Monday, June 28, 2010

Development Overview

Getting back to development of doctrine, we have seen that it is possible to argue the believability of Israel as God's chosen nation by looking at the religious and moral history of Israel and comparing it to that of other nations at that time. We have seen that the difference between protestant Christianity and historical Christianity is apparent on so many issues that protestants can't really think about history too often or too deeply.

But Newman took it a step further. He tried to show Catholicism did not suffer from the same problem. That is hard to do. First of all, he is trying to prove a negative. He is arguing something does not exist. Secondly, he is trying to evaluate the logical flow of doctrine for consistency independently of whether they are true or not. That is almost impossible for most people to do. They get so powerfully influenced by whether they believe or disbelieve the doctrine itself they cannot honestly evaluate whether their was development or corruption. Newman tries to help by introducing some structure into the process. But if people want to arrive at a certain answer they generally can. The question is whether they can put aside their personal agendas long enough to hear God speak.

Perhaps an example is useful. One instance of development in the world of science was the move from the theory of the planets orbiting the earth in circular orbits to the planets orbiting the sun in elliptical orbits. Now if you wanted to argue this was a corruption you could. An ellipse is not a circle. So the old theory was false. The orbits are almost circular but they are not. So you could see an approximation being replaced by a better approximation. But if you didn't want to see that you could see a false theory being replaced by a true one.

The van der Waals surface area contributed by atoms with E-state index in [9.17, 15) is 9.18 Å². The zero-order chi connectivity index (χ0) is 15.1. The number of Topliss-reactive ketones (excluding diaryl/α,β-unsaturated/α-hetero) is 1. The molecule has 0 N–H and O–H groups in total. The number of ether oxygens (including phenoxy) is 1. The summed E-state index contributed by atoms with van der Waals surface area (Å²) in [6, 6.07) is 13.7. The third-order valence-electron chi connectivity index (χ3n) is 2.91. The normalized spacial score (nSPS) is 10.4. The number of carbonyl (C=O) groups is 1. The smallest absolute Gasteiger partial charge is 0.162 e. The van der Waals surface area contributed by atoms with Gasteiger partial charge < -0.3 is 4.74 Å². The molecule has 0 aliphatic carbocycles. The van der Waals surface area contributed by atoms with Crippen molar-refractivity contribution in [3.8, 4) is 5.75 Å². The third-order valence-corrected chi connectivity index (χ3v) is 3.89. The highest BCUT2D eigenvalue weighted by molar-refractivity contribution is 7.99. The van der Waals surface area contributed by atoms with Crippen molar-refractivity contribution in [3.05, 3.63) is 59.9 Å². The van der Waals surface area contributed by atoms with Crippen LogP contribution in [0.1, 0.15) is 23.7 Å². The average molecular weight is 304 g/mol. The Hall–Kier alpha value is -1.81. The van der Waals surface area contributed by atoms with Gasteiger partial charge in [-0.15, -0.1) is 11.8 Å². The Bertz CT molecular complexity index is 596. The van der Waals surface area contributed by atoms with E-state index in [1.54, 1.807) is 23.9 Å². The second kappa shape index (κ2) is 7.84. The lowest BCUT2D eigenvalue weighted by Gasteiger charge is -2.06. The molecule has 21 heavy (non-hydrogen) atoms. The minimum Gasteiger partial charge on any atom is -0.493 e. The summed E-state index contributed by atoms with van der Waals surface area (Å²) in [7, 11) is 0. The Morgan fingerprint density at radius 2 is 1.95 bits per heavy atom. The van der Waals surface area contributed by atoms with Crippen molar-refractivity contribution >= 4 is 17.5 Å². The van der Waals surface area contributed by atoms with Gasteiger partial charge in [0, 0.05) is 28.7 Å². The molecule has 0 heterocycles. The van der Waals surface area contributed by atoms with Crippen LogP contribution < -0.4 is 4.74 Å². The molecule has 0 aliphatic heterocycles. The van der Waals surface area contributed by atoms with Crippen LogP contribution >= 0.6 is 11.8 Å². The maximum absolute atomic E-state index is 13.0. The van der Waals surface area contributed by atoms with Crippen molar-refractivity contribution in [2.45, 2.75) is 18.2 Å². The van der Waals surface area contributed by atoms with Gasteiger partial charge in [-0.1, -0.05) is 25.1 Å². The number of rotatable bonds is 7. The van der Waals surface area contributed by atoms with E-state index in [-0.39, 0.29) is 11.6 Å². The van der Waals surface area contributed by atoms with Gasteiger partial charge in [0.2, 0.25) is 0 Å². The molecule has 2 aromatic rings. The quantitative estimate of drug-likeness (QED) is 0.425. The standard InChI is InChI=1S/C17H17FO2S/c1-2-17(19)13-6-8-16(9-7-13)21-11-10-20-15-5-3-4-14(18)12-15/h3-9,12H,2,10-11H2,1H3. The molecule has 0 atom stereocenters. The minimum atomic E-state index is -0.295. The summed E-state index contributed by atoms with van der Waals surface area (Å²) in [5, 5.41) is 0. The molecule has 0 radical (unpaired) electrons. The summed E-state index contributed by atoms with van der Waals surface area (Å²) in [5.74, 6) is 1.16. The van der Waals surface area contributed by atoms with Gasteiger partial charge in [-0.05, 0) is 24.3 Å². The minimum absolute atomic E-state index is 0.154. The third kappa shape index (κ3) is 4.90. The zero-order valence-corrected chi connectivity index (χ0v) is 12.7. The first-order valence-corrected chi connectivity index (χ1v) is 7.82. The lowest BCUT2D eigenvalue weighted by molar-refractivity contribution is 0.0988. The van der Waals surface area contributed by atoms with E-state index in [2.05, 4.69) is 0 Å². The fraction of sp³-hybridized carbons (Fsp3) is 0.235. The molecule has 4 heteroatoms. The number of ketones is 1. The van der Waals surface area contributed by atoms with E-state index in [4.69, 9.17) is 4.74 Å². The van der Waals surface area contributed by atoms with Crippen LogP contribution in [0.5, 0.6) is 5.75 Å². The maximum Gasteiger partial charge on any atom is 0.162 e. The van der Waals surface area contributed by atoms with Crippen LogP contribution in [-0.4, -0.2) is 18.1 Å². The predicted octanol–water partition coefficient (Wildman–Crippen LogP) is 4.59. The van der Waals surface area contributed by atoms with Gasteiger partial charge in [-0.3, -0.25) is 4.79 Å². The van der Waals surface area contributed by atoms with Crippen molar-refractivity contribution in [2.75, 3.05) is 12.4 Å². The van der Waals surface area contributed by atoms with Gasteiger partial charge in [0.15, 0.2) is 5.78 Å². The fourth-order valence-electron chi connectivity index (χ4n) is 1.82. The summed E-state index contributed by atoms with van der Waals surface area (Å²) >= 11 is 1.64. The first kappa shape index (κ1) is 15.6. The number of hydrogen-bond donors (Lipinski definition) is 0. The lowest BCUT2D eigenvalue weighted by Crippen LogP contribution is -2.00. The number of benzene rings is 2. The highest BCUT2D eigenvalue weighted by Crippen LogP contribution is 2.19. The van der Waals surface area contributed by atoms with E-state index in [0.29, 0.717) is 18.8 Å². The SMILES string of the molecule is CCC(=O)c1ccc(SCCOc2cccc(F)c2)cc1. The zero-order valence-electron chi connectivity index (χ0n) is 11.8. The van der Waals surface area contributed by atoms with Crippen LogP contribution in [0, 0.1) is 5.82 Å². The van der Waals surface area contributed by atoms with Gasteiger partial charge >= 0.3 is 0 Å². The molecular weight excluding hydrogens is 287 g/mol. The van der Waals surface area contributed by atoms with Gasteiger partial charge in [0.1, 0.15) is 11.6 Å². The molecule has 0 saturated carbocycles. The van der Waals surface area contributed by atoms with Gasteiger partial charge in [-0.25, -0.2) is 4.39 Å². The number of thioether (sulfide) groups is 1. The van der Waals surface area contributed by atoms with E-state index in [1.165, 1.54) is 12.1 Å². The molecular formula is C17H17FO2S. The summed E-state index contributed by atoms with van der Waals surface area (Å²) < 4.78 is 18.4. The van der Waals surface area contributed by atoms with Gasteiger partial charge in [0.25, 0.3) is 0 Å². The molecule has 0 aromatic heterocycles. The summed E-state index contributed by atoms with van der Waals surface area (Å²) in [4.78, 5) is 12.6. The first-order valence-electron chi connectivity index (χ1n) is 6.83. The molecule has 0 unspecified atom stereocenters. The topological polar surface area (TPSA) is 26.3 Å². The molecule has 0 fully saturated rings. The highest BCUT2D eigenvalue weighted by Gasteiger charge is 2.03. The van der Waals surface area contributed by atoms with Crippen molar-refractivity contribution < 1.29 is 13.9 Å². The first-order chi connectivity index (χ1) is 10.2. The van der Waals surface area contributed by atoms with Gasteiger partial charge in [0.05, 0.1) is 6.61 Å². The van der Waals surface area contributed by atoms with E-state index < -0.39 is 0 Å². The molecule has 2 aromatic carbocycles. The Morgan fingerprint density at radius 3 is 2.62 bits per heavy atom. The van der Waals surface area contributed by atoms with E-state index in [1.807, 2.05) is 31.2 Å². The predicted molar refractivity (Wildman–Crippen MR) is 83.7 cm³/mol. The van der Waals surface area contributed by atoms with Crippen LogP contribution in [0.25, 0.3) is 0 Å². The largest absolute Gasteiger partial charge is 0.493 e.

So if you understand how much history there is. How many doctrinal categories and how many changes that occurred. Then you think about how each one of these is going to be a struggle to be objective because every person is going to come to the matter with a ton of baggage on all of them. Can a protestant assess the development of the papacy or the Marian dogmas without being overwhelmed by what his tradition has taught him about these matters? For me it took time. Ideas that seem absolutely obvious to me now took me years to arrive at.

It is hard work but it is worth it. I think once you get Newman's concept this is the closest thing to absolute proof of the truth of Christianity. Newman understood that his analysis would be a strong argument for Catholicism or atheism. The good new is the consistency of Catholicism is a powerful evidence in favor of a supernatural power being behind the Catholic church. It is something so far beyond what humans are capable of. Logically it could be an evil supernatural power but that seems like a stretch. Even if you are tempted to believe that you can apply Pascal's wager and discern there is no good reason to believe that.

Development of Doctrine and Theology of the Body are two ideas so amazing that anyone who understands them will become Catholic. The trouble is they are hard to understand. We have many biases around sex and religion. They are like those old 3D pictures you had stare at for a while before you could see anything. Then you saw it and it was like Wow! They are like that but you need to contemplate them a lot longer.

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